CHARLES CARROLL OF ANNAPOLIS 1702 – 1782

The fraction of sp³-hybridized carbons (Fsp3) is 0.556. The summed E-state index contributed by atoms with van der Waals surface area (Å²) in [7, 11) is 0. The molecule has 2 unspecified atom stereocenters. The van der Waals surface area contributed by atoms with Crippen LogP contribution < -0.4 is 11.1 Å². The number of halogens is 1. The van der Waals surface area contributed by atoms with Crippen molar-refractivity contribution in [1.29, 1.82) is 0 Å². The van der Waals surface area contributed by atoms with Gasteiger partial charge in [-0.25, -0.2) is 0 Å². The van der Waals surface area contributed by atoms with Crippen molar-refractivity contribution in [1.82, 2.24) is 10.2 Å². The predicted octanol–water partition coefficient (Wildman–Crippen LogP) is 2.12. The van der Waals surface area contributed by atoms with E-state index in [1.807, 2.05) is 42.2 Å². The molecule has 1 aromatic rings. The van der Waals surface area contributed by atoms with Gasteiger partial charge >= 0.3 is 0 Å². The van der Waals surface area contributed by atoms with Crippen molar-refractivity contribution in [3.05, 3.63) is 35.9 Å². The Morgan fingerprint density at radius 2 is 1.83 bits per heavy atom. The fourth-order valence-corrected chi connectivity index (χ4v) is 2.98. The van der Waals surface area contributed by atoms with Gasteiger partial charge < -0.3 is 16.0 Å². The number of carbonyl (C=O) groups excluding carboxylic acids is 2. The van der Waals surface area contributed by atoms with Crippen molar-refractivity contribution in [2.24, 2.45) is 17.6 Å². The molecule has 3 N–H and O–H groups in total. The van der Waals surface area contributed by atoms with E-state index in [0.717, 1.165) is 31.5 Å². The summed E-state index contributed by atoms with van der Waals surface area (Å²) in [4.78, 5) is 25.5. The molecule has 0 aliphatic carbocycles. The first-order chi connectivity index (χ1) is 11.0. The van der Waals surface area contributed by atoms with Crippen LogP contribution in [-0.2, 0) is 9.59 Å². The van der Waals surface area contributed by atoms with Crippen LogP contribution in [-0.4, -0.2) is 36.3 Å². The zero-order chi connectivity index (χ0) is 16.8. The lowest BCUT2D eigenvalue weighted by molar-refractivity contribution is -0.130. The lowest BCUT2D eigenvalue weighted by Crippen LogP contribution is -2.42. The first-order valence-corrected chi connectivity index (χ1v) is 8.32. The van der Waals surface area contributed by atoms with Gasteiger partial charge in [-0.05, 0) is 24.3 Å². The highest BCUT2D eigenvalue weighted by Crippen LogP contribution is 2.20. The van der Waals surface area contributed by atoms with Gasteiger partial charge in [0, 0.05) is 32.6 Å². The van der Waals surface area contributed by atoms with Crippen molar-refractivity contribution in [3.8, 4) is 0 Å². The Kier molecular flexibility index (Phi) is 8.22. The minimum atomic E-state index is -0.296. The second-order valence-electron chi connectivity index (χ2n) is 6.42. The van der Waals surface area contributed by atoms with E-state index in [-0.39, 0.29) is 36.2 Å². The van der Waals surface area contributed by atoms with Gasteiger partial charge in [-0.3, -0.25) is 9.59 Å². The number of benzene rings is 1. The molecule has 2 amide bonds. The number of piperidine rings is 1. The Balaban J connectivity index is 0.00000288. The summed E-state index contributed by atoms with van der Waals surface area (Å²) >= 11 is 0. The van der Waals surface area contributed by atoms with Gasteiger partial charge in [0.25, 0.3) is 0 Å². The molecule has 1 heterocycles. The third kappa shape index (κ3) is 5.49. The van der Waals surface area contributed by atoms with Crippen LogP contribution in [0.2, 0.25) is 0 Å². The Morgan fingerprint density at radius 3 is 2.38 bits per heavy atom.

Charles Carroll of Annapolis (1702-1782) returned home from his European studies in 1722 to become the legal heir of the Settler. Like his father, he never gave up hope of overcoming the religious intolerance of Maryland penal laws which kept Catholics from publicly holding public office, practicing law, voting and providing education for their children. In defense of their beliefs, Catholics zealously guarded their fortunes by marrying into other Catholic families and sending their children abroad to study. It was during this time, 1726-1727, that he began courting Elizabeth Brooke, his future wife. Carroll began construction of his monumental brick house adjacent to that of his widowed mother and sisters. It is this structure that formed the foundation for what is today known as the Charles Carroll House. Later, his son would build a passage (or hyphen) connecting the two homes.